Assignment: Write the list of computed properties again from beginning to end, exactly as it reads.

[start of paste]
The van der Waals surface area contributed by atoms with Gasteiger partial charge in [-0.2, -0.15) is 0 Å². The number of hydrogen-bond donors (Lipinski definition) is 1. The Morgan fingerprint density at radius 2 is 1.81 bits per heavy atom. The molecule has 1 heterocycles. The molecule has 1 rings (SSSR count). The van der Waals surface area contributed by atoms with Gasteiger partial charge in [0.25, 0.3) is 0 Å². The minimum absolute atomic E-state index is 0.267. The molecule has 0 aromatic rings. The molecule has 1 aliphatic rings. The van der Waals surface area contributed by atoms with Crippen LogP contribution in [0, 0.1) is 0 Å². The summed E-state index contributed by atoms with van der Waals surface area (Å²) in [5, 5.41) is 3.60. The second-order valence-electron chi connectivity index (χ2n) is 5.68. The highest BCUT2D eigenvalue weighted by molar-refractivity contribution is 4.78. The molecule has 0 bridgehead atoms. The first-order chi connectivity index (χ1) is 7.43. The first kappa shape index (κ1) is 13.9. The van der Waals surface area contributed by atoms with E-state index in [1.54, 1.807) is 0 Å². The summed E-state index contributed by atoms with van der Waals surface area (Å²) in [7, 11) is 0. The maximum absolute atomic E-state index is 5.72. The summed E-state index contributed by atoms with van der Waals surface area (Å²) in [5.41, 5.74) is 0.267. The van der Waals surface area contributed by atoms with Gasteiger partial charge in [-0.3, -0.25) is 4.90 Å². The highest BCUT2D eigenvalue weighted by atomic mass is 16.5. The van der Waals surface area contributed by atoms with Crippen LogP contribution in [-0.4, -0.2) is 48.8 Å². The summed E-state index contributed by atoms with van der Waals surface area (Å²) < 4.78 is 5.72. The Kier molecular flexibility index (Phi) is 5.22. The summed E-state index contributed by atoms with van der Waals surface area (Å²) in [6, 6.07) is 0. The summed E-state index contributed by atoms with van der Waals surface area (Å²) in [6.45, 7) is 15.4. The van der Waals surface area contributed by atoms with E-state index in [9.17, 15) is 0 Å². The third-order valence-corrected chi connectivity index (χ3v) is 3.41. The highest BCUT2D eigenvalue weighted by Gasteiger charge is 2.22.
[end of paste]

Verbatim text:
The van der Waals surface area contributed by atoms with Gasteiger partial charge in [-0.2, -0.15) is 0 Å². The number of hydrogen-bond donors (Lipinski definition) is 1. The Morgan fingerprint density at radius 2 is 1.81 bits per heavy atom. The molecule has 1 heterocycles. The molecule has 1 rings (SSSR count). The van der Waals surface area contributed by atoms with Gasteiger partial charge in [0.25, 0.3) is 0 Å². The minimum absolute atomic E-state index is 0.267. The molecule has 0 aromatic rings. The molecule has 1 aliphatic rings. The van der Waals surface area contributed by atoms with Crippen LogP contribution in [0, 0.1) is 0 Å². The summed E-state index contributed by atoms with van der Waals surface area (Å²) in [5, 5.41) is 3.60. The second-order valence-electron chi connectivity index (χ2n) is 5.68. The highest BCUT2D eigenvalue weighted by molar-refractivity contribution is 4.78. The molecule has 0 bridgehead atoms. The first-order chi connectivity index (χ1) is 7.43. The first kappa shape index (κ1) is 13.9. The van der Waals surface area contributed by atoms with E-state index in [1.54, 1.807) is 0 Å². The summed E-state index contributed by atoms with van der Waals surface area (Å²) in [7, 11) is 0. The maximum absolute atomic E-state index is 5.72. The summed E-state index contributed by atoms with van der Waals surface area (Å²) in [5.41, 5.74) is 0.267. The van der Waals surface area contributed by atoms with Gasteiger partial charge in [-0.3, -0.25) is 4.90 Å². The highest BCUT2D eigenvalue weighted by atomic mass is 16.5. The van der Waals surface area contributed by atoms with Crippen LogP contribution in [-0.4, -0.2) is 48.8 Å². The summed E-state index contributed by atoms with van der Waals surface area (Å²) < 4.78 is 5.72. The Kier molecular flexibility index (Phi) is 5.22. The summed E-state index contributed by atoms with van der Waals surface area (Å²) in [6, 6.07) is 0. The summed E-state index contributed by atoms with van der Waals surface area (Å²) in [6.45, 7) is 15.4. The van der Waals surface area contributed by atoms with E-state index in [9.17, 15) is 0 Å². The third-order valence-corrected chi connectivity index (χ3v) is 3.41. The highest BCUT2D eigenvalue weighted by Gasteiger charge is 2.22.